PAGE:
Generating power in your elbow strikes is all in the hips. Just like with many strikes, power is generated from the ground up. Let's take for example the horizontal elbow.
From a standard ready position, if you're going to throw a horizontal elbow with the front hand the action would go like this:
1) Drop your fist and raise your elbow so that your forearm is parallel to your chin.
2) Pivot the heel of your front foot outward to facilitate the turning of your hips toward the opponent just like you would with a lead hook. This will allow a fuller rotation of your hips to generate power.
3) The rotation of your hips should begin the rotation of your shoulders toward the taget. You want a good compact rotation as this generates the majority of the power, but you don't want to overexaggerate the swing to upset your balance.
4) On that rotation, you want to swing your elbow accross horizontally in a compact, chopping manner. It will be short, no more than 90 degrees from the side of your body into your target.
5) Coincide the swing with a shift of weight forward onto your front leg by pushing off your rear leg and dipping into your front leg a small amount (2 or 3 inches). Since elbows are used primarily on the inside (where the range won't facilitate true power punches, you need not slide your front foot forward.
6) Connect with the target with the point of your elbow and chop into it by about 2 inches.
A few things to consider when throwing an elbow (this or any elbow):
- Do not clench your fist when throwing an elbow. This tenses the arm musculature, and impedes the speed of the movement.
- Keep your non striking hand up as if your in range to elbow someone, they can elbow you back. Some advocate that you bring the back of the open non-striking hand up in front of your forehead. Some texts advocate that your keep it close to your chin as you would in a standard boxing stance. I think this one can be compromised, by bringing your open hand up to the level of your brow. This way, you can still defend any incoming elbow strikes, while still having your arm accessible to defending any strikes that may be launched toward your body.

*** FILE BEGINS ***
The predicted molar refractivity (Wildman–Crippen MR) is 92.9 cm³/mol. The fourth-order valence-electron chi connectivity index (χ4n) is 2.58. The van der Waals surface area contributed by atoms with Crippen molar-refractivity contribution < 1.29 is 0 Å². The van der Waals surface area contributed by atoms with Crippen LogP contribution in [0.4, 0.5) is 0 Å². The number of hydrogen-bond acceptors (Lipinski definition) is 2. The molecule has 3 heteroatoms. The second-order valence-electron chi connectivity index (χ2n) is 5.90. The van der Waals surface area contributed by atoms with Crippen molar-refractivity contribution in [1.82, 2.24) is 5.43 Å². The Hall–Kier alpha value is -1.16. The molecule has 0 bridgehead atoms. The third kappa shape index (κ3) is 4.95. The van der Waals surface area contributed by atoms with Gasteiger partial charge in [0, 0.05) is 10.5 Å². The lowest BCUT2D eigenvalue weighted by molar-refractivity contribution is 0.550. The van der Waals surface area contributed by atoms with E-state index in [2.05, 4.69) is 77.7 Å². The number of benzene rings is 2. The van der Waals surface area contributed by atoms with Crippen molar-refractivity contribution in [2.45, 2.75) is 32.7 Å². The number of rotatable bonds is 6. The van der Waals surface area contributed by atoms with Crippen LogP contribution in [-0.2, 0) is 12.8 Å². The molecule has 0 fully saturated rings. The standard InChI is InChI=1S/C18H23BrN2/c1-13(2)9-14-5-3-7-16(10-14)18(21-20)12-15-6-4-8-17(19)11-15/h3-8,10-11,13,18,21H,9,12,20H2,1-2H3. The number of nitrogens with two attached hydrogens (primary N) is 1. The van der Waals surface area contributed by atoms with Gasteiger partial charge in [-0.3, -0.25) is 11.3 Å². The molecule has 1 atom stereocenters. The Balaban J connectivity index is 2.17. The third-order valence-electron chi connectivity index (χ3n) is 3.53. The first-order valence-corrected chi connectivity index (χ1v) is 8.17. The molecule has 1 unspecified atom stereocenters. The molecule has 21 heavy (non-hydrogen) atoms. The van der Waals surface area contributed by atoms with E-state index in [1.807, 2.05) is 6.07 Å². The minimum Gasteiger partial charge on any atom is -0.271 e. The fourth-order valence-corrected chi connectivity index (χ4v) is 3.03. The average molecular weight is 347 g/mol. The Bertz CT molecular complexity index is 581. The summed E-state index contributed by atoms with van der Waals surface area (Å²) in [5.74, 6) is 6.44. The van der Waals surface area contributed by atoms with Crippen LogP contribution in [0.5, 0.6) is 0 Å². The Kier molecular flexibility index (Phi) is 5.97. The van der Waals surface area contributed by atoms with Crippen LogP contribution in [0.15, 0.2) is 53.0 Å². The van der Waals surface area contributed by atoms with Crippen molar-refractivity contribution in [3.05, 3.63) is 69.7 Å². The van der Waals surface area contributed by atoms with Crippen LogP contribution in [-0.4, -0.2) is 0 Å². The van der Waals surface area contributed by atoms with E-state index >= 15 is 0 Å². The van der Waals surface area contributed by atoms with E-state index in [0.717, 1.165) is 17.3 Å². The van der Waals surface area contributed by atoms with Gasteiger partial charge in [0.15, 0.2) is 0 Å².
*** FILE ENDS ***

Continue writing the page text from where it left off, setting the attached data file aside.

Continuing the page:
- Try to connect with the point of your elbow as this is the hardest joint in your arm (the second hardest in the body, after your heel). Hitting higher up will disperse a lot of the striking force, and you'll make contact with the softer musculature of your forearm. Also, hitting with the point of the elbow will ensure the likelihood of cutting your opponent which is one of the side effects of a well thrown elbow.
A simple drill to help develope power in your elbows is this:
1) With a heavy bag (or a partner with a shield or pads), stand in front of the target with your hands up at shoulder level like your holding the lapels of a jacket and your elbows out.
2) Without removing your hands, swing your body with the rotation of your hips and shoulders and make contact to the target with your elbow. You are doing this without any arm movement in order to train the movement of your legs and hips.
3) At the end of the swing, push of your rear leg slightly and transfer your weight forward onto your front leg. This will teach to commit body mass into the strike.
Remember: Force = Mass X Acceleration. It will take a while to build ample amounts of speed in your movements, but it will take even longer to train the body to move in a way to commit full mass into the strikes. I'll break down the nuances for other elbow strikes when time permits. I hope this helps.